Written by Jesse Bergman
Card of the Week
Every week the team here at Punch-It Entertainment will be featuring a card of the week. Each member of the team will weigh in on the card and provide various levels of feedback and insight regarding it.
This is a new series for us and any feedback regarding perspectives on the cards is very much appreciated. In addition we'd love to here your thoughts on the card, whether that be an epic moment in game play, or just simply your impression of the card.
The name may not be all that original, but man, it is such a good fit and cool card! It's hard to imagine any Jotune deck without this in play – it's just that good!
Speaking of being just that good, Ascary Lazos is one of those good at everything artists it seems – no complaints here! Colors and compositions can be unexpected at times, but somehow always work, and Art of War is no exception – great card and great art! To be fair, we've been very lucky with all of our core group of artists.
As for Art of War itself, as I mentioned, it is typically an auto include for me. I don't always talk about my play strategies, but I'll freely admit to trying to always fit four of these in my Jotune decks. The only time I don't include four is when I am running an experimental Warrior and Bolthorn Warlord build.
I run 4 of them in every Jotune deck and then make sure I have 5-6 Jotune Type 1's to trigger the +2/+2. This card to me is a must have. With the Synthien trying to lock down your big hitters, this now makes your little guys not so little.
With Satellite Network Facility, I like to have 1 Art of War up by turn 4 if possible and end the game by 6 or 7. A single Satellite Network Facility is alright, but if they start dropping more than that it gets real scary. Art of War gives the punch through needed to get that damage on the table quick and I can even leave a defender back to absorb damage when they are going after my key Jotune 4 drop sites.
There is no doubt Art of War is a build-around-me card. It makes demands of your deck construction; it makes otherwise good cards worse. With all that said I start every Jotune list with four copies. The payoff is just too high to ignore. Games are often decided by combatants and their proxy sularium generation.
Even stuck on sularium Art of War lets your combatants trade up the curve and compete with what would otherwise be an overwhelming force. With the number of quality combatants in the Jotune Art of War often directly pushes damage ending the game while you are still ahead. Because of the need of types one I will often run 2-4 of each Lord Oathki or Lady Worgana and Lord Fenris to hit a total of 6 type ones. It seems Lord Oathki and Lady Worgana directly compete for the same deck space so I currently do not run them in any of the same deck lists.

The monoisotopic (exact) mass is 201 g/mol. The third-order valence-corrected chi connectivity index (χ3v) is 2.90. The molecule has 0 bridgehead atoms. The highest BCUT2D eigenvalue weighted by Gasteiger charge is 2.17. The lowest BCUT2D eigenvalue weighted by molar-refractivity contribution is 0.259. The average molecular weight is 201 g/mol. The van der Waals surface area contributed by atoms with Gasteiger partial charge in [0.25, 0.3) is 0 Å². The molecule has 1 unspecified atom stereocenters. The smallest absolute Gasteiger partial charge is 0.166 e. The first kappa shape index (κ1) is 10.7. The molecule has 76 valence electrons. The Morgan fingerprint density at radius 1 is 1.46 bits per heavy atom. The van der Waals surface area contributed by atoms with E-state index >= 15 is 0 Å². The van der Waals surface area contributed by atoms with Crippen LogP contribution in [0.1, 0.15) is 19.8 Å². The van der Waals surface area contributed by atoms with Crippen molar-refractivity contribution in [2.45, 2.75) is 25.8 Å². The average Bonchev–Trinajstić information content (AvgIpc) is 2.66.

Art of War is the definitive staple of the Jotune design. Early on, I wanted to bring meaning to the powerful characters of Sularia. These unique characters are referred to as type 1's. The Jotune design philosophy was based around two major principles. First, the Jotune were all about leveraging combatants to win victories for their battle commander. Second, the Jotune type 1's need to matter more so than other factions. Art of War strikes this balance perfectly.
The Jotune are weak to combatant removal effects such as Feedback. Sularium Tactical Assault Beam, and Centropolis. These cards have major utility against a faction that needs combatants to win. The beauty of Art of War is in its ability to push a small band of combatants through Synthien defenses for big wins. It also serves perfectly to protect Jotune combatants from Satellite Network Facility's in the late game. Jotune players not running Art of War are on the clock. With the new warrior builds there may be a reason to not run Art of War, but even in those builds it can only serve to make the deck better and stronger.